Failing to obtain informed consent can make the healthcare provider liable for injury or harm, even if there was no negligence.

An exception would be when a healthcare provider treats someone in an emergency like a car accident or drowning. The Good Samaritan rule in tort states that a doctor does not need the patient’s consent to render aid in this situation. It absolves them from liability for serious injuries or wrongful death, provided they did not act with gross negligence.

Establishing these elements of medical malpractice requires a competent lawyer’s experience, knowledge, and skills. A lawyer or law firm can give legal advice on your case.

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Types of Error and Malpractice

Medical negligence comes in many forms. These include the following events:

  • Failure to follow up
  • Failure to order proper tests or act on results
  • Leaving things inside the patient’s body after surgery
  • Misdiagnosis or failure to diagnose
  • Operating on the wrong body part
  • Potential hospital-acquired fatal infections
  • Premature discharge
  • Pressure ulcers or bedsores
  • Giving the wrong dosage or medication
  • Surgical errors
  • Unnecessary surgery

Historical studies suggest medical errors are a leading cause of death, third to heart disease and cancer, in the US. However, it is unclear exactly how many wrongful deaths result from malpractice. The jury in one Ohio case favored the defendants because the plaintiff failed to prove causation.

Who can be liable for medical malpractice?

Most people focus on the liability of physicians and hospitals when considering a medical malpractice lawsuit. However, it may also involve other parties.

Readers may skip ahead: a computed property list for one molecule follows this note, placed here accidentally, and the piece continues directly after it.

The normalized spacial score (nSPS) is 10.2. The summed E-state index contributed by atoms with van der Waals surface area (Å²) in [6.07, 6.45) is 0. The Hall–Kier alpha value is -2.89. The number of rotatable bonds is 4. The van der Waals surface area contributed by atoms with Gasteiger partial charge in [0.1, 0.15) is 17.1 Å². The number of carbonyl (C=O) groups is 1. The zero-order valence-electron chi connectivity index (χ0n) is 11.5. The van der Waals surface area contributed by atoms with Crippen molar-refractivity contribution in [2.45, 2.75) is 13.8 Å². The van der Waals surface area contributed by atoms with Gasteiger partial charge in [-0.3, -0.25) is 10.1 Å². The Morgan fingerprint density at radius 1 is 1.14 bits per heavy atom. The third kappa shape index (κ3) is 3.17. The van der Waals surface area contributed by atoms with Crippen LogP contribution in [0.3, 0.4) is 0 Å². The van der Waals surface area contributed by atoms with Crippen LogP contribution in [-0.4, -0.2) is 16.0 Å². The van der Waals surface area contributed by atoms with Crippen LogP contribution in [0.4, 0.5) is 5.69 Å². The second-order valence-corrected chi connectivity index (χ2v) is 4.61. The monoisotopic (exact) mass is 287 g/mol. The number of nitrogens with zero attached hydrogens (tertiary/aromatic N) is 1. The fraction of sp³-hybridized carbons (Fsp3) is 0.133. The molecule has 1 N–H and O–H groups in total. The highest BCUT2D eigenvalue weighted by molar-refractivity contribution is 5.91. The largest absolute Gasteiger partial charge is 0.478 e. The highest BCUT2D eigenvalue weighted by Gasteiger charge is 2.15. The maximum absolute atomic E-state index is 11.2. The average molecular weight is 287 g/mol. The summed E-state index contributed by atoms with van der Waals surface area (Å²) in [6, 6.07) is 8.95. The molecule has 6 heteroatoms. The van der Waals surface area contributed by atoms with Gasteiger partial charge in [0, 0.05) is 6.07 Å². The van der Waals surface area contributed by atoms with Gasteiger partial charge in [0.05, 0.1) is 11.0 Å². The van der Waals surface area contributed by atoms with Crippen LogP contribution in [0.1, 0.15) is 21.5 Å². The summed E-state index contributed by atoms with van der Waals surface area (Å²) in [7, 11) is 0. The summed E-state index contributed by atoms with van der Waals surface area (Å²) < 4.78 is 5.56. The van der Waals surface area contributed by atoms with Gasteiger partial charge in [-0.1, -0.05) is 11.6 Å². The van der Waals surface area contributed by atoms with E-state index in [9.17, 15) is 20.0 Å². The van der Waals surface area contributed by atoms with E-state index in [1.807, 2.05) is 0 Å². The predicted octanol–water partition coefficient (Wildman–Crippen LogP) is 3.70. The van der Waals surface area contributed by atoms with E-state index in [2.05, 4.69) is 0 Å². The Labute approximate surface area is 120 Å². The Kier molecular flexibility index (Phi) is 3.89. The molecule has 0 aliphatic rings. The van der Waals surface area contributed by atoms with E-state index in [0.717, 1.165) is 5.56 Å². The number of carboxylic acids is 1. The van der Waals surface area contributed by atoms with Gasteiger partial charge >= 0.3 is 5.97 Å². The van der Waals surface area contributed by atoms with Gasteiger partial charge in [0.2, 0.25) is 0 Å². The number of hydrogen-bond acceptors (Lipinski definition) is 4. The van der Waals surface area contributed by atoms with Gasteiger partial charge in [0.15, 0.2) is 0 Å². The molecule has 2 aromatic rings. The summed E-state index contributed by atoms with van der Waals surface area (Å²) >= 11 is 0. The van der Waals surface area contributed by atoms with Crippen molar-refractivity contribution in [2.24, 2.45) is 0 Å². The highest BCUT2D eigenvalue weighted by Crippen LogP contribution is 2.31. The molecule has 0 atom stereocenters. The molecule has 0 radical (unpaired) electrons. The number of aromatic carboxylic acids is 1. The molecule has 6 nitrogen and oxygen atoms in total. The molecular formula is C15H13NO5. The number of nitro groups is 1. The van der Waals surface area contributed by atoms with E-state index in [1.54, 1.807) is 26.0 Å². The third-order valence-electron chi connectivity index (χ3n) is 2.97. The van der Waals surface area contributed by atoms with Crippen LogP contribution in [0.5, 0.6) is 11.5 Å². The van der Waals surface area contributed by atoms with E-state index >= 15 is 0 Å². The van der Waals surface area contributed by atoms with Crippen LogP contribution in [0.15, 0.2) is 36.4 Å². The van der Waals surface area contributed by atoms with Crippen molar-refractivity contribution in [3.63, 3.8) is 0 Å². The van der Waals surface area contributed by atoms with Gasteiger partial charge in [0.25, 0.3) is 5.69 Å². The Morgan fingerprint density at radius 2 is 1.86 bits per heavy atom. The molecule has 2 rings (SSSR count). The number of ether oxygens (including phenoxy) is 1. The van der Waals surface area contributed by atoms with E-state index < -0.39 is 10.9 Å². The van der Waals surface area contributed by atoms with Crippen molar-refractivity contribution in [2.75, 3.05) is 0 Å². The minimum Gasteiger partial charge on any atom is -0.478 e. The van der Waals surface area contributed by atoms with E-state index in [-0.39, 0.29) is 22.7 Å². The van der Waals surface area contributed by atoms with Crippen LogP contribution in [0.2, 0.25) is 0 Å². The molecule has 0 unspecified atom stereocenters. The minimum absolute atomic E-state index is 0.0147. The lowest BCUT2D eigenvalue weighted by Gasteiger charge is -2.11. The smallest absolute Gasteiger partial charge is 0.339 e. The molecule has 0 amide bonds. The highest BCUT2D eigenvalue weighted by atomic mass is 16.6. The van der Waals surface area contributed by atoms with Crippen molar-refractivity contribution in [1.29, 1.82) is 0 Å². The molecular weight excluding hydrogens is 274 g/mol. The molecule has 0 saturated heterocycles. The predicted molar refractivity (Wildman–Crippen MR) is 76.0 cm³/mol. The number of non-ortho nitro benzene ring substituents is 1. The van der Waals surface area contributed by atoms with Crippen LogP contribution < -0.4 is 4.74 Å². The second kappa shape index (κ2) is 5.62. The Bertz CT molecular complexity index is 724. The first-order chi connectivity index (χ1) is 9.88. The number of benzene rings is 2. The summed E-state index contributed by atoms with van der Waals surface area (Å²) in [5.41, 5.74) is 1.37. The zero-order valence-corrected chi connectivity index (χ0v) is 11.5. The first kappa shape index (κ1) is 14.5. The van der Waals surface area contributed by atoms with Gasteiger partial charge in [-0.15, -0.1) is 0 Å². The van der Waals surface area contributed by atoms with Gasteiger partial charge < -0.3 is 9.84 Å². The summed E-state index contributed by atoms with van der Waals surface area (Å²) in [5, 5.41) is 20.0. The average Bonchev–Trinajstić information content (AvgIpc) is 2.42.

Healthcare providers

Those directly involved in the healthcare or treatment of a patient are the typical defendants in a medical injury claim. These include physicians, surgeons, anesthesiologists, nurses, therapists, and radiologists.

Healthcare facilities

When patients go to a hospital, nursing home, or clinic, they have a right to expect certain service standards. These facilities may be liable for damages if inadequate or untrained staff, defective equipment, or shoddy protocols contribute to the patient’s injuries.

However, some states, like Colorado, may have exceptions. Hospitals are typically not liable for the negligence of independently contracted physicians under the Health Care Availability Act.

Pharmaceutical companies

Pharmaceutical companies are liable for medical devices and drugs due to a failure to warn or defect under product liability law. For example, the FDA recalled a drug called Zantac for its association with developing specific cancers. However, it is medical malpractice if a doctor prescribes the recalled medication without warning the patient of the risks.

Laboratories and diagnostic centers

Laboratories and diagnostic centers take samples, conduct tests, and interpret the results. They can be liable for the damages if they make mistakes that lead to a misdiagnosis.

Medical staff and employees

Administrative and support staff in healthcare facilities may be personally liable for negligence acts if they result in patient harm. One example is when inadequate disinfecting of the environment leads to an infection.


Vicarious liability of employers may sometimes apply in healthcare facilities if an employee’s actions lead to patient harm. For instance, bedsores resulting from attendant neglect in nursing homes would constitute medical malpractice.

Government entities

In general, public entities are immune from liability. However, they may be liable for injuries or wrongful death if it is a government-run medical facility. These include places such as a Veterans Affairs (VA) hospital.

Specific laws governing medical malpractice cases vary by jurisdiction. The liability and parties involved may differ depending on the state. If you have a medical malpractice case, consult a medical malpractice lawyer. They can help you understand the applicable legal principles and parties to your situation.